It is easy to send an email without revealing your identity. Here are several methods for how to send an anonymous email.
1. Use a Burner Email Account and a VPN
Using a webmail account like Gmail to send an anonymous email is a great option. You can sign up for a Gmail account without providing any identifying information. Afterward, you can use that email address as a burner account.
If someone were to trace the IP address in the email header, it would only reveal a Google server location. The server isn’t neccessarily close to your location either, but it is worth covering your tracks.
With that said, your actual IP address is stored on Google’s systems. So, if the government or any other authority ever came knocking and asked for your location, Google could provide it.
We strongly recommend paying for a reputable VPN service instead of relying on a free VPN. You can use this link to grab a special MakeUseOf discount on an ExpressVPN plan, or this link for a discount on CyberGhost.
Once you connect to the VPN, your IP address is secure. When you send an email from your Gmail account, there are two differences:
- If you trace the IP address, the Google server will not appear near your location, and
- If the government requests your IP address, Google cannot provide your IP address, only that of the VPN service.
Regarding the latter point, that is why it is vital to use a paid VPN service that doesn’t log your connection details. If there is a log, they can turn it over. A free VPN is more likely to keep a log.
2. Use Your Email Client and a VPN
The second method for sending an anonymous email is using an email client installed on your system. There are three steps to take to make sure you remain anonymous:
- Sign up for a throwaway email address (like Gmail, Yahoo Mail, GMX, or similar)
- Install Thunderbird or an alternative free email client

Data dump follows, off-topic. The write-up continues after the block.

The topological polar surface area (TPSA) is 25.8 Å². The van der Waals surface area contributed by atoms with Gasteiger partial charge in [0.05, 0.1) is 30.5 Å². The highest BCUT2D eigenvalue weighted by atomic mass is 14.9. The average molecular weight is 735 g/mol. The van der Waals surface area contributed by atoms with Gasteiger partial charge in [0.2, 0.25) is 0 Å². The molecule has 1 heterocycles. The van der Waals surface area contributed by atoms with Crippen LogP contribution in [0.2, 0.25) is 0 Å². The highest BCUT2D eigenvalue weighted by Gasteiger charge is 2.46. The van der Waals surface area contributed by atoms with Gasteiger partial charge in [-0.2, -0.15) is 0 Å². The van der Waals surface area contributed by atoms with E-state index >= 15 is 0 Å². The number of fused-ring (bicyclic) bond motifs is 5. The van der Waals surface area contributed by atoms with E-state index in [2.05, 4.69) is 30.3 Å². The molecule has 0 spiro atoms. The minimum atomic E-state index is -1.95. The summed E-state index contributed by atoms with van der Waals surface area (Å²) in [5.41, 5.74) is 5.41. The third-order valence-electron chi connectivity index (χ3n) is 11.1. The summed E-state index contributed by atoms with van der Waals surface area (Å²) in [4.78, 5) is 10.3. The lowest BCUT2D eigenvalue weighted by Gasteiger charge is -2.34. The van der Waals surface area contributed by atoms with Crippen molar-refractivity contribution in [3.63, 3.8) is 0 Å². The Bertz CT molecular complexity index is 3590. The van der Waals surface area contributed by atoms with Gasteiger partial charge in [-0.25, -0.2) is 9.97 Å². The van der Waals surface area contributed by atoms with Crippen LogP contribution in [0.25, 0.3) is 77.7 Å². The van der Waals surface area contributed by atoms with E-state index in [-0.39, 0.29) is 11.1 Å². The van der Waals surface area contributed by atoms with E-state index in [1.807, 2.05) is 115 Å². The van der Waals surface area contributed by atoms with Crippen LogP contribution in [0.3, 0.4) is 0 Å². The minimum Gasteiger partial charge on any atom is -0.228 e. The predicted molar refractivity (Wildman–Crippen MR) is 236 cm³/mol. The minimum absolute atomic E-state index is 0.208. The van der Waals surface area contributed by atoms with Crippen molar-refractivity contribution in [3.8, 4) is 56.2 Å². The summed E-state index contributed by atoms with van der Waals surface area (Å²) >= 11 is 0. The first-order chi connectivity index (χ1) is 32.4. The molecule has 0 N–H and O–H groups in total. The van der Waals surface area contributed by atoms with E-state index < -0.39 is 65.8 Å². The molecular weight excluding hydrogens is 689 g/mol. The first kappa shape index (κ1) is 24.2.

- Install and connect to a VPN service (follow the instructions from the first section)
All you have to do is fire up your VPN and make sure your computer is using a remote IP address. Then, send an email via your email client using the throwaway account. Now the email header will show your VPN IP address instead of your originating IP address in the email header.
AnonEmail is an anonymous email service by AnonyMouse. The AnonEmail service allows you to send anonymous emails using a series of nodes. When you send your email using the service, it bounces through several random nodes, making it impossible to trace back to your IP address.
AnonEmail is easy to use. You fill in your recipient, the subject, and a short plain-text message, then “Send Anonymously.” Contrary to many other services, AnonEMail does not (appear to) log your IP address. When testing, it didn’t show or trace my IP address. However, I would strongly advise you not to send anything sensitive or illegal.
As an extra security measure, AnonEmail will wait for an unknown period before sending your email. The reason being that if further distances you from the email, disassociating you from the send time, send location, and any potential geographic presumptions based on timezones.
Cyber Atlantis is another free anonymous email service that strips out your IP address. The Cyber Atlantis service also offers PGP encryption. This means as well as sending your email without an IP address, you can also encrypt the content of the email before sending it.
The content of the email is then completely secure. Only the owner of the public key can unlock the message content with a private key. The use of public key encryption could have an unintended consequence. For instance, if the encryption key isn’t widely used, and has only been distributed to a handful of people, the anonymous email recipient could attempt to figure out the sender.
Some core ProtonMail features include:
- End-to-End Encryption: Messages are not only encrypted when they’re sent from ProtonMail servers, but all stored messages are encrypted as well. Without access to the appropriate ProtonMail account, no one can access your messages.
- Private User Data: ProtonMail’s encryption process, which uses an encryption key on your computer, meaning even the system administrators at ProtonMail can’t access your messages. On the downside, this means they can’t recover your account for you. On the upside, it means they can’t provide your messages to any governing authority either.
- Open Source Cryptography: Since ProtonMail uses open-source cryptographic libraries, you can be sure there are no “back doors” available for anyone to access your emails. That includes both system administrators or hackers.
If you regularly send two-way encrypted emails, you should consider signing up for a ProtonMail account and using that as your primary address.